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  16. No, a system with 3 vowels is only smaller than one with five vowels. In real life, both splits and mergers take place, so the size of an inventory doesn't tell you whether it's "primitive" or "evolved". As for "voiced aspirated" stops, the common understanding is that they were breathy-voiced or had some similar kind of phonation, not necessarily the same as in Sanskrit or the Modern Indo-Aryan languages. We know that they sometimes merged with "plain voiced" stops, sometimes changed into aspirated ones, and sometimes into fricatives (voiced, as in Germanic, or unspecified for voice, as in Italic). If you prefer some non-standard reconstruction, justify it and explain how they have produced the attested reflexes.

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  17. Like Newton's gravitational theory, the traditional PIE model can still be useful for some practical purposes, but it's far from being an ultimate theory like Einstein's.

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  18. From external comparison and internal data, I gather that traditional "voiced aspirated" (series III) were actually plain voiced. By contrast, traditional voiced (series II) weren't actually voiced but rather ejective or pre-glottalized in an earlier phase. Also traditional voiceless (series I) were phonologically aspirated, although this feature was only relevant in Germanic and Armenian (and partially also in Celtic). This is more or less what the so-called "glottalic" theory states, although they're other proposed variants.

    In this model, Grimm's Law in Proto-Germanic becames greatly simplified, reduced only to the spirantion of the voiceless aspirated series. The hardest thing to explain is the shift of series III in Italic and Greek, but I think this an areal feature due to language contact which also involved Etruscan (or rather its ancestor).

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  19. For example, the IE numeral *Hok´te-H3(u) '8' can be considered as a fossilized dual of a numeral '4' reflected in Etruscan huθ. Although purely anecdotical, this illustrates my point.

    Except that it's now quite clear that huθ means '6'. See Artioli, Nociti and Angelini (2011).

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  20. In this model, Grimm's Law in Proto-Germanic becames greatly simplified, reduced only to the spirantion of the voiceless aspirated series.

    This ignores the fact that PGmc. *b, *d, *g, *gʷ were actually voiced fricatives rather than stops. It also fails to account for the different development of Celtic loans in Germanic before and after Grimm's Law, and does not allow one to connect Kluge's Law with the Grimm/Verner complex of changes in a phonetically plausible way.

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    1. Some of the oddities of the Proto-Germanic consonantal system could be explained if it was based upon a tenseness rather than a voice contrast. So it's time these old "laws" were reformulated in a entirely new framework.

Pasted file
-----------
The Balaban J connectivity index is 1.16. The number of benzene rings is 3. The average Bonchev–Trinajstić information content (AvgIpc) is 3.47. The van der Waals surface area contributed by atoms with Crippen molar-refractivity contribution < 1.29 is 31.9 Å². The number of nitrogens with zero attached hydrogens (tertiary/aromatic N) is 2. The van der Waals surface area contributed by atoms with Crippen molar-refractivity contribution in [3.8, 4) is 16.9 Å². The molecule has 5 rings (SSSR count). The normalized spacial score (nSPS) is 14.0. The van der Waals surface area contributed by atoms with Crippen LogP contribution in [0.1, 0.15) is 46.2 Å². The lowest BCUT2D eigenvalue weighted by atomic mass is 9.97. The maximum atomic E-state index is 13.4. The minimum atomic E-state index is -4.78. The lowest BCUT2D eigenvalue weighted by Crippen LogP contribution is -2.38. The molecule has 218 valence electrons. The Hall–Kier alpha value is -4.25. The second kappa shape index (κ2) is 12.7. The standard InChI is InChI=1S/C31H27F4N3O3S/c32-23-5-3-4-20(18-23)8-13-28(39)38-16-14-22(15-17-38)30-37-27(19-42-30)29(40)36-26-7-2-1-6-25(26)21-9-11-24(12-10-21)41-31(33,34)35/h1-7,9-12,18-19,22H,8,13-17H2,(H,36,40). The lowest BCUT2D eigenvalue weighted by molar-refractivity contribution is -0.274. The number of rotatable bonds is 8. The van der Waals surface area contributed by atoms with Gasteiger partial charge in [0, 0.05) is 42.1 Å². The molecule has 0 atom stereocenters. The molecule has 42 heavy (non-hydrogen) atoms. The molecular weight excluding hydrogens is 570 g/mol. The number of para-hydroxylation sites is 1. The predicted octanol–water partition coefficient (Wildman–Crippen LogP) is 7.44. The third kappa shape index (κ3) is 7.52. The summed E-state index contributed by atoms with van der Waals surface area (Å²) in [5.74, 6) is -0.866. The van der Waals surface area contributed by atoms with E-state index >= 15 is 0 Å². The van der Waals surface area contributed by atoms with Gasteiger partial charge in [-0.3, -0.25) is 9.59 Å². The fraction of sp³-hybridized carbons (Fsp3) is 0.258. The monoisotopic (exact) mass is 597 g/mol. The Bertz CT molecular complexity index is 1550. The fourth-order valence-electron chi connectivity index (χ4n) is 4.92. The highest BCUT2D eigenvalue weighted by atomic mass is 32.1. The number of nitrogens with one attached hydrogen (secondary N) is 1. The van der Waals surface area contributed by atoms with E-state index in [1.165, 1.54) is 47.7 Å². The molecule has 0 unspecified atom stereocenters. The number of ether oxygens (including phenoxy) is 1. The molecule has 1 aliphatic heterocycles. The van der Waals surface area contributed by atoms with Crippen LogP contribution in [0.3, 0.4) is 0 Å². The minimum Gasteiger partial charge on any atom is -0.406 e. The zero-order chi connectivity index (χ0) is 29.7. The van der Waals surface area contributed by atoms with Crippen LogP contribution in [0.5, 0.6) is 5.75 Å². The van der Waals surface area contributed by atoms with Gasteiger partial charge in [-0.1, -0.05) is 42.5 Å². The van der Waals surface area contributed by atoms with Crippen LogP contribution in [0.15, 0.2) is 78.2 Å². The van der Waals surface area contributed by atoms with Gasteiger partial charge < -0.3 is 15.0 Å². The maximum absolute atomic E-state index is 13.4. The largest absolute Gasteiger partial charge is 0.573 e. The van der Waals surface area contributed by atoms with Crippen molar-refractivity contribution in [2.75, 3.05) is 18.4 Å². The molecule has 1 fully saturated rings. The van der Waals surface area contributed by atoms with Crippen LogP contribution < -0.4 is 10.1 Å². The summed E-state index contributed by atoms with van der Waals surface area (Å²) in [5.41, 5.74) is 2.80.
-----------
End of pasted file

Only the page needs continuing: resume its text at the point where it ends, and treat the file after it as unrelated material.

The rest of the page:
However, I'd retain the term "Grimm's Law" for the spiration of pre-Proto-Germanic tense/voiceless stops, which were phologically aspirated (as well as for similar changes in other languages), and call his original proposal "Great Consonant Shift", after the "Great Vowel Shift" in Modern English.

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  21. Except that it's now quite clear that huθ means '6'. See Artioli, Nociti and Angelini (2011).
    Paraphrasimg Einstein, comparative linguists don't play dice.

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  22. There's direct evidence that Etruscan huθ is '4'. The Pre-Greek toponym Hyttenia is translated as Greek Tetrapolis '4 cities'.

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    1. Besides that, there's another evidence: In the Tlomb of Th Charons, the 4th figure of the demon Charon is labelled Χarun huθ 'the fourth Charon'. See Giulano & Larissa Bonfante: The Etruscan Language: An Introduction, revised edition.

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  23. What's that got to do with Etruscan? Can you demonstrate that Pelasgian was related to Etruscan? Can you prove that the Pelasgian name also meant 'the Four Cities'?

    The dice argument is waterproof in comparison, since in either of the two (and only two) attested numerical combinations 3 and 4 are on the opposite faces of the die.

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    1. What's that got to do with Etruscan? Can you demonstrate that Pelasgian was related to Etruscan?
      Although it would be naïve to assume there was only one Pre-Greek language, as Beekes do, some Pre-Greek material has Etruscan counterpats. For example, Greek ksanthós 'yellow' ~ Etruscan zam(a)θi 'gold'.

      I suppose Pelasgian *hutt reflects an intermediate form with *-kt- > -tt-.

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  24. On the contrary, in Antiquity, the sum property of dice wasn't exactly invariable, due to imprefect manufacturing or other reasons. So this "evidence" cam hardly be reliable.